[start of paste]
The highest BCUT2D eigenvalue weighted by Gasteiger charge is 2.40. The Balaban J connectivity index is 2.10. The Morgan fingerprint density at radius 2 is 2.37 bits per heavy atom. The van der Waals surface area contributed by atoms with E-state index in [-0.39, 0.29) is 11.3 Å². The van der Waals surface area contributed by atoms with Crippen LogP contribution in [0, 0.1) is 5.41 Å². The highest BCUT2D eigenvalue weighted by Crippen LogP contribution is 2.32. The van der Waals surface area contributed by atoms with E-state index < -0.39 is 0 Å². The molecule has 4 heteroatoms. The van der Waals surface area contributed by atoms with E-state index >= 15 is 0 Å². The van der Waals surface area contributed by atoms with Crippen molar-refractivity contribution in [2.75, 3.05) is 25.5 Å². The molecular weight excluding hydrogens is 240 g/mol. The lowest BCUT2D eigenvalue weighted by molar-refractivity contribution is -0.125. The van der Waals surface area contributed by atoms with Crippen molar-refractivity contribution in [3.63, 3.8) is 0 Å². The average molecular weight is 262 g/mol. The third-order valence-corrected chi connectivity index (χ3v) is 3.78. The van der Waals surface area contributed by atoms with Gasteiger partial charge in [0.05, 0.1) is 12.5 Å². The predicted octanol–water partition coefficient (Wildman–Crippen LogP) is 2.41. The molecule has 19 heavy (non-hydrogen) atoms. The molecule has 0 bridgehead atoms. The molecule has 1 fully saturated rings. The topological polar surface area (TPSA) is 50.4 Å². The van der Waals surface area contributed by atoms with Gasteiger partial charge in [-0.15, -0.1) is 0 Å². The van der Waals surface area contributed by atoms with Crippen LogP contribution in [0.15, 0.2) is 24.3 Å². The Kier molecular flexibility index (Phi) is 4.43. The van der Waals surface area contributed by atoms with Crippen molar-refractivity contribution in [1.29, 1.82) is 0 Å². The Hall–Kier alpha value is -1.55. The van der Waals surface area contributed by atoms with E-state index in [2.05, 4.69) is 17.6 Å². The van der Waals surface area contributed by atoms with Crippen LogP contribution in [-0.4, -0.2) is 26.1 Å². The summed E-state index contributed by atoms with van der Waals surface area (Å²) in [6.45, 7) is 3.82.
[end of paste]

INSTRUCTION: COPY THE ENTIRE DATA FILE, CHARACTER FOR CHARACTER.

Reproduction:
The highest BCUT2D eigenvalue weighted by Gasteiger charge is 2.40. The Balaban J connectivity index is 2.10. The Morgan fingerprint density at radius 2 is 2.37 bits per heavy atom. The van der Waals surface area contributed by atoms with E-state index in [-0.39, 0.29) is 11.3 Å². The van der Waals surface area contributed by atoms with Crippen LogP contribution in [0, 0.1) is 5.41 Å². The highest BCUT2D eigenvalue weighted by Crippen LogP contribution is 2.32. The van der Waals surface area contributed by atoms with E-state index < -0.39 is 0 Å². The molecule has 4 heteroatoms. The van der Waals surface area contributed by atoms with E-state index >= 15 is 0 Å². The van der Waals surface area contributed by atoms with Crippen molar-refractivity contribution in [2.75, 3.05) is 25.5 Å². The molecular weight excluding hydrogens is 240 g/mol. The lowest BCUT2D eigenvalue weighted by molar-refractivity contribution is -0.125. The van der Waals surface area contributed by atoms with Crippen molar-refractivity contribution in [3.63, 3.8) is 0 Å². The average molecular weight is 262 g/mol. The third-order valence-corrected chi connectivity index (χ3v) is 3.78. The van der Waals surface area contributed by atoms with Gasteiger partial charge in [0.05, 0.1) is 12.5 Å². The predicted octanol–water partition coefficient (Wildman–Crippen LogP) is 2.41. The molecule has 19 heavy (non-hydrogen) atoms. The molecule has 0 bridgehead atoms. The molecule has 1 fully saturated rings. The topological polar surface area (TPSA) is 50.4 Å². The van der Waals surface area contributed by atoms with Gasteiger partial charge in [-0.15, -0.1) is 0 Å². The van der Waals surface area contributed by atoms with Crippen LogP contribution in [0.15, 0.2) is 24.3 Å². The Kier molecular flexibility index (Phi) is 4.43. The van der Waals surface area contributed by atoms with Crippen molar-refractivity contribution in [1.29, 1.82) is 0 Å². The Hall–Kier alpha value is -1.55. The van der Waals surface area contributed by atoms with E-state index in [2.05, 4.69) is 17.6 Å². The van der Waals surface area contributed by atoms with Crippen LogP contribution in [-0.4, -0.2) is 26.1 Å². The summed E-state index contributed by atoms with van der Waals surface area (Å²) in [6.45, 7) is 3.82.